An article over at the New York Post on end-of-life care caught my attention this morning. You really have to read through the whole thing to get the full impact of it. The issues raised here resonate with me, in both my experiences and my beliefs.
There was a time when I would have told anybody to do anything necessary to keep me alive. I think we all do at same point, as we go through that phase of feeling immortal. I even left that instruction behind, along with others, the last time I went in for surgery. I would not say that any longer.
Back in 2007, my grandmother died. Her last years were spent in a flurry of progressively invasive medical care as one body system after another failed. I thought for several years that she would die any time, and I would expect to get that phone call saying, “Your grandmother is dead. She died in her sleep.” Instead, I would hear that grandma had a heart attack, spent time in the hospital, got more drugs, and went home. Now grandma is in congestive heart failure, she had another hospital stay and got some different drugs. Now her kidneys are failing, so she needs dialysis and more drugs. She had strokes, mini-strokes, illnesses that turned severe. It was one thing after another, and I’m glad that I was out of state at the time and couldn’t see her regularly. The thought of my feisty, crafty, Betty Boop-loving, gumbo-cooking grandmother reduced to that state of living past her body’s time limit makes me very sad.
At one point, Grandma got so sick with what I think was a respiratory infection that she ended up in the ICU on a ventilator, and the doctors weren’t sure she would make it. She did make it that time, but as soon as they extubated her, she said, “Don’t you ever do that to me again!” (I wasn’t there, only hearing about it second-hand, but I can just see her face and hear her tone of voice when she did it…Grandma was PISSED!) I talked with my mother about letting her go, about letting her die peacefully instead of trying to fight it so hard. It wasn’t our decision though, and I have to accept that my grandfather was not about to let go of one second with his beloved that could be gained by intervention.
I have other stories I could tell. I could speak of the things I saw done to my mother when she was in Critical Care during her chemotherapy treatments, the indignities she suffered, the way every doctor seemed hell-bent on treating her as a statistic in their own subspecialty instead of as a whole woman with integrated body systems, the way it was so hard for me to get the information I needed to make decisions for her when she was incapable. I could speak of the stories told by my friend Angel back in Texas about his experience with cancer in his teens, what it felt like to be resuscitated by paddles after cardiac arrest, how he never again wanted to be saved or rescued or placed in intensive care.
Ultimately, though, the stories will never be enough. All of this comes down to our attitude toward death as a culture. We have removed ourselves from death, banished Her from our perceptions thoroughly. We mourn and cry at the deaths of those who have lived full lives and died at their due time, as if death does not come for us all in the end. Death is never natural anymore; it always has a cause, and that cause is always preventable. No death is ever acceptable. We live in a padded-room society swaddled in rules, regulations, safety precautions, and securities, determined that life-everlasting must be possible if only we do all the right things. Then, even after we die, we embalm, we entomb, we fill the bodies with chemicals and then enclose them in expensive, waterproof concrete grave liners, maybe even steel-lined graves, in the expectation that at least the body will never rot even after the spirit has left.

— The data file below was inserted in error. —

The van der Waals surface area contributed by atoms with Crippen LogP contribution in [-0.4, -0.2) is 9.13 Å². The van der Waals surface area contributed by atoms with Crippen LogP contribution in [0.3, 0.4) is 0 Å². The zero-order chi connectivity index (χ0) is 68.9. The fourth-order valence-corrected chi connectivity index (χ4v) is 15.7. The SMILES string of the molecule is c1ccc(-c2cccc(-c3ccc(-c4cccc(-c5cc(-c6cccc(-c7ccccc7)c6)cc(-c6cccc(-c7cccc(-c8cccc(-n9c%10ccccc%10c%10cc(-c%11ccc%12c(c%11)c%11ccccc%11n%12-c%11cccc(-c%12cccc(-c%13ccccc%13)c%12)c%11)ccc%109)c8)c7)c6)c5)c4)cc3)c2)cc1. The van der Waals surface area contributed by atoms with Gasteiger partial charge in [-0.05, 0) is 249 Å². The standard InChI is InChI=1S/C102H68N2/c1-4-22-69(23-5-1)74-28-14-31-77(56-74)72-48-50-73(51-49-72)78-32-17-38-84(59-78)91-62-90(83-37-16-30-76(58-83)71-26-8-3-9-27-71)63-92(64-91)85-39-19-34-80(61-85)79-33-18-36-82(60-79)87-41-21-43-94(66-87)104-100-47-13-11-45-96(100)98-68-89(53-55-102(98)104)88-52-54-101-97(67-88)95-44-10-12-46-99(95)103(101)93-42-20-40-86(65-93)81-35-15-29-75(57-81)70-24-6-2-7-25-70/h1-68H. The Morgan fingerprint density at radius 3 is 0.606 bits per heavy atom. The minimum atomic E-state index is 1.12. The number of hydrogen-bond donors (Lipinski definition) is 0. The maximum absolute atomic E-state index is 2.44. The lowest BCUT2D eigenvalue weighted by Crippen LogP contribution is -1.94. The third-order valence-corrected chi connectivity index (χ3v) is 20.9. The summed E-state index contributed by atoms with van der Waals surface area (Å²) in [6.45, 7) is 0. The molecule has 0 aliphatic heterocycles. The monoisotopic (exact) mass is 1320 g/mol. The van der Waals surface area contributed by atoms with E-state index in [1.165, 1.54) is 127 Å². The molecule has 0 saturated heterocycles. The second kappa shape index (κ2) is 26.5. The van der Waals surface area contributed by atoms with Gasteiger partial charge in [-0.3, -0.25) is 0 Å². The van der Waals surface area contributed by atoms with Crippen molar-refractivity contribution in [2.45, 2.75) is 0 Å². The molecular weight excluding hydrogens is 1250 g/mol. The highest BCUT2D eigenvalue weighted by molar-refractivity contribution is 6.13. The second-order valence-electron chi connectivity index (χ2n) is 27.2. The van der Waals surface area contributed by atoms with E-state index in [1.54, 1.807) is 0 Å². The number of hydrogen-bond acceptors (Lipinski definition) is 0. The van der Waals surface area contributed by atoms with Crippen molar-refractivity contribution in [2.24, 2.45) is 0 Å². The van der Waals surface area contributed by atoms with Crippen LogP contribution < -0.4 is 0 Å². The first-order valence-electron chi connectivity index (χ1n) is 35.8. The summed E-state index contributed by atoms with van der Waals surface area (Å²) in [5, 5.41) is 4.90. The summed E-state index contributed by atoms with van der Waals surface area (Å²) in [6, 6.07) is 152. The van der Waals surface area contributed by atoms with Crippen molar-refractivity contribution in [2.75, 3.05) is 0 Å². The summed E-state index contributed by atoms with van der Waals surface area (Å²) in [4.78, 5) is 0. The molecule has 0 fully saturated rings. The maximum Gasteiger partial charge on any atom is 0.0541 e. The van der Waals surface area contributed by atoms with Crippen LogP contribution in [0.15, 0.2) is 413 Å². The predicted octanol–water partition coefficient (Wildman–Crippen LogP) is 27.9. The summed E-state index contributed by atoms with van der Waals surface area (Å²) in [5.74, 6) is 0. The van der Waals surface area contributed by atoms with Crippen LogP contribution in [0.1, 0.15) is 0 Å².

I may not be the gothiest goth you ever met, but I have regarded myself as goth for a long time for one simple reason: I accept and embrace death and the darker things in life. I wish that society could come just a little over to the dark side with me, enough to bring balance back into our culture. I’ll grant you your padded-room life if you want it, as long as you don’t impose it on me and my family. In return, I’d like to have some respect for the end of life, the expected end we all face. I still want to rage against Chris’ death and expect to spend a long, long time still coming to terms with it. But I want grandparents to die at home, in their beds, surrounded by family, not in hospital filled with tubes surrounded by medical professionals and beeps and lights. I want it to be easier for a terminal patient to say, “Enough!” and stop treatment, going home to die or even choosing to hasten death on their own terms.
And when old people die, I want to celebrate their lives and share memories with those still alive, not be expected to cry and mourn over something that is a perfectly natural part of life.
My mother told me that she wants me to scatter her ashes from the top of the Mt. Crested Butte ski lift when she dies. I like that idea. Myself, I think I want a green burial somewhere quiet and peaceful, or maybe an illicit burial in my kids’ backyard with a tree planted on top (then I can be a vicious libertarian rule-breaker even in my death!). I plan to celebrate all the wonderful parts of my mother’s life when she leaves us for good, and I hope somebody throws one helluva wild party when I go. No crying allowed.